Spatial Reference Systems

From PostGIS in Action, Third Edition by Regina O. Obe and Leo S. Hsu

Spatial reference systems: What are they?

Spatial reference systems is one of the more abstruse topics in GIS, attributable to the loose way in which people use the term spatial reference system, and SRS isn’t glamourous. If GIS is Disneyland, then SRS is the bookkeeping necessary to keep the theme park operation afloat.


From outer space, our good earth appears spherical, often described as a blue marble. To anyone living on its surface, though, nothing could be further from the truth. The slick glossy surface seen from outer space devolves into mountain ranges, canyons, fissures, and ocean trenches with mind boggling depth. The surface of the earth with all its nooks and crannies resembles a slightly charred English muffin much more than a lustrous marble. Even the idea of the earth being spherical isn’t accurate, because the equator bulges out, a trip around the equator is 42.72 km longer than a trip around one of the meridians.

Figure 1. The geoid representing the earth seen from different angles


Ancient Greeks were first recorded as having used the ellipsoids to model the earth.

Figure 2. The geoid and the ellipsoid seen together
Table 1. Ellipsoids used over time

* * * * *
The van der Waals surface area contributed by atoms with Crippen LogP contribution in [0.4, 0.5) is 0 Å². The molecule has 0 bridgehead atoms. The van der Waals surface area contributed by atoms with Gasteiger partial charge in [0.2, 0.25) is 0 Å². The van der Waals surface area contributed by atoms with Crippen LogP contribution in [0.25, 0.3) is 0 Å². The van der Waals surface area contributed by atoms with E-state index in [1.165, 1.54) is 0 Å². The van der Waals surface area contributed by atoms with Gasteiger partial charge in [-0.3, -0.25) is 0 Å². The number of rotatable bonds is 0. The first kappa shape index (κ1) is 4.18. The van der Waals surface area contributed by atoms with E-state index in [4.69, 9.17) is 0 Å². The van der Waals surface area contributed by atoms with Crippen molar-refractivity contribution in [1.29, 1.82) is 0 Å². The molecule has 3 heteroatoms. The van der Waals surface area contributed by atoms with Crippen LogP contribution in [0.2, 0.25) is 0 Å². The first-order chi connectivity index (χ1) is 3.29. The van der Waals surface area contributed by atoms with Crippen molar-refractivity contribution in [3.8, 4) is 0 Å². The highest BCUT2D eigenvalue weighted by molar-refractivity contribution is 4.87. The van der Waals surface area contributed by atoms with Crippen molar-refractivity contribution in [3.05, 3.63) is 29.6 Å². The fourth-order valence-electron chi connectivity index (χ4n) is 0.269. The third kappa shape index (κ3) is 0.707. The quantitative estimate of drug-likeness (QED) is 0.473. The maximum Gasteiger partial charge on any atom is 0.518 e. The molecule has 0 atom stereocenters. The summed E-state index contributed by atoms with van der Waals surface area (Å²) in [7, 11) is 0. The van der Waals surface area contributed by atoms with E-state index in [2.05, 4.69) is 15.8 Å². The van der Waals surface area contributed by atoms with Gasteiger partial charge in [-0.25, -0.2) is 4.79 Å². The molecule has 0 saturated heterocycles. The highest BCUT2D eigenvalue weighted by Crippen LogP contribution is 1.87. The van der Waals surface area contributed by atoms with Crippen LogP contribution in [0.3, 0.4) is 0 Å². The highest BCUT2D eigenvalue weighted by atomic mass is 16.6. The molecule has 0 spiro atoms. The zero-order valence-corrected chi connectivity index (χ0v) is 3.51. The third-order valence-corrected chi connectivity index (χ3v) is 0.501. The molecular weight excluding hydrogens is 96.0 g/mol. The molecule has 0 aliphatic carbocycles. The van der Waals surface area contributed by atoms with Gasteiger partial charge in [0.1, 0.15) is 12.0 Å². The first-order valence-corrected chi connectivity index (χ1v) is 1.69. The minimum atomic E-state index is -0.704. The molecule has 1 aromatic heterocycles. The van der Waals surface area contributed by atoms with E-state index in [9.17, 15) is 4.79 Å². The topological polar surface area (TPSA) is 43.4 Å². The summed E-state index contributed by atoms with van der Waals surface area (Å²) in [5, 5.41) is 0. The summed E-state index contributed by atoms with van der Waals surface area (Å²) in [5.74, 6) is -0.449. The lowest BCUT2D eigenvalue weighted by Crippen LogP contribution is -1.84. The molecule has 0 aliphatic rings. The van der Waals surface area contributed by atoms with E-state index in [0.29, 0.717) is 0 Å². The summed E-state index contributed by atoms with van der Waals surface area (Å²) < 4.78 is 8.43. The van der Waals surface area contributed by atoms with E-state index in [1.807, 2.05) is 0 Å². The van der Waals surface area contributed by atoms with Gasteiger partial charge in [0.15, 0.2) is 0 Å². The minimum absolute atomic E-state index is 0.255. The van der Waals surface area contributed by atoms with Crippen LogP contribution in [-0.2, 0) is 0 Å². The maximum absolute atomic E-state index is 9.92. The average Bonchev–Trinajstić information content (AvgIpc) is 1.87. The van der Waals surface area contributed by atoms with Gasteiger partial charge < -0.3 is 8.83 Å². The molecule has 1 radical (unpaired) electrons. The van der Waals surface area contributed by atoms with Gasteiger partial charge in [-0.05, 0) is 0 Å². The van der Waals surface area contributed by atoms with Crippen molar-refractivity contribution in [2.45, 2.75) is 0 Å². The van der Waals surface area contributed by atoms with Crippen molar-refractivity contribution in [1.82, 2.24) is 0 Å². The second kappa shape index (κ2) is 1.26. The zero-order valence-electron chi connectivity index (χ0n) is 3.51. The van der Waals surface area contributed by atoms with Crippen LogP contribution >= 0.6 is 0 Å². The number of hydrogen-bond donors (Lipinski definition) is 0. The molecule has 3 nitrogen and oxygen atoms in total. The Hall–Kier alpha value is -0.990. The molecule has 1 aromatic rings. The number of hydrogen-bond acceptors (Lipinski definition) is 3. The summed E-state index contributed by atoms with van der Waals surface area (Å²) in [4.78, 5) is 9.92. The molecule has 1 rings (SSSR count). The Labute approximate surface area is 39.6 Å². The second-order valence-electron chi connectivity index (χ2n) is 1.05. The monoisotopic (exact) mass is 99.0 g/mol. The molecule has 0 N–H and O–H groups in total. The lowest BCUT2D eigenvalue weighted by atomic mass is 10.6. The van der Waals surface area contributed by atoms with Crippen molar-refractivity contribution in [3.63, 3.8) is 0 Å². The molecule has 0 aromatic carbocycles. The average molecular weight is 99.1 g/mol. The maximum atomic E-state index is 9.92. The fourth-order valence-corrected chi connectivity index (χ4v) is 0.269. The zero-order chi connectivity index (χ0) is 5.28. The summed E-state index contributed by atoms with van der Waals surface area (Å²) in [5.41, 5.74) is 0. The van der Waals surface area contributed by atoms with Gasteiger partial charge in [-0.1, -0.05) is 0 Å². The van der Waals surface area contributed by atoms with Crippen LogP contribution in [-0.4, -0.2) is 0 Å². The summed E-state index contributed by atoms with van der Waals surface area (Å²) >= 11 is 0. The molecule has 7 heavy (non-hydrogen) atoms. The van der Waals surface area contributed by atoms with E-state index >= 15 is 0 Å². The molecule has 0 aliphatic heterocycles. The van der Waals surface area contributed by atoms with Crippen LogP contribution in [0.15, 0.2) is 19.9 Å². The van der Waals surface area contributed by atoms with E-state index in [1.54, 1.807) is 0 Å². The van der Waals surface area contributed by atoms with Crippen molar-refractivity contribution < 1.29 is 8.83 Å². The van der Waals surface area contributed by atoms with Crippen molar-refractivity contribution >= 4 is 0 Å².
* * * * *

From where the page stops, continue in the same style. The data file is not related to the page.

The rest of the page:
Lon/lat, but which ellipsoid?

Even though humanity has used longitude and latitude for centuries, the longitude and latitude coordinates of yesterday are probably not the ones we use today. Mariners in the Renaissance didn’t have the sophisticated electronics we have now, and their guess at the location of the poles was specious at best. One more thing, earth changes shape over time. This is why it’s important to not only pinpoint a location by lon/lat. You can have NAD 27 lon/lat, NAD 80 lon/lat, and WGS 84 lon/lat, and each is subtly different. A pirate during the golden age of pirates probably recorded his buried treasures using lon/lat significant to one-tenth of a degree. He probably didn’t mention ellipsoid. Good luck trying to find his treasure.


The ellipsoid only models the overall shape of the earth. After picking out an ellipsoid, you need to anchor it to use it for real-world navigation. Every ellipsoid which isn’t a perfect sphere has two poles. This is where the axis arrives at the surface. These ellipsoid poles must be tagged permanently to true points on earth. This is where the datum comes into play. Even if two reference systems use the same ellipsoid, they could still have different anchors, or datum, on earth.

  • NAD 83 (North American Datum 1983, which is often accompanied by the GRS 80 ellipsoid)
  • NAD 27 (North American Datum 1927, which is generally accompanied by the Clarke 1866/NAD 27 ellipsoid)
  • European Datum 1950
  • Australian Geodetic System 1984

Coordinate reference system

Many people confuse coordinate reference systems with spatial reference systems. A coordinate reference system is only one necessary ingredient which goes into the making of an SRS and isn’t the SRS itself. To identify a point on your reference ellipsoid, you need a coordinate system.

Spatial reference system essentials

Let’s summarize what we’ve discussed about spatial reference systems:



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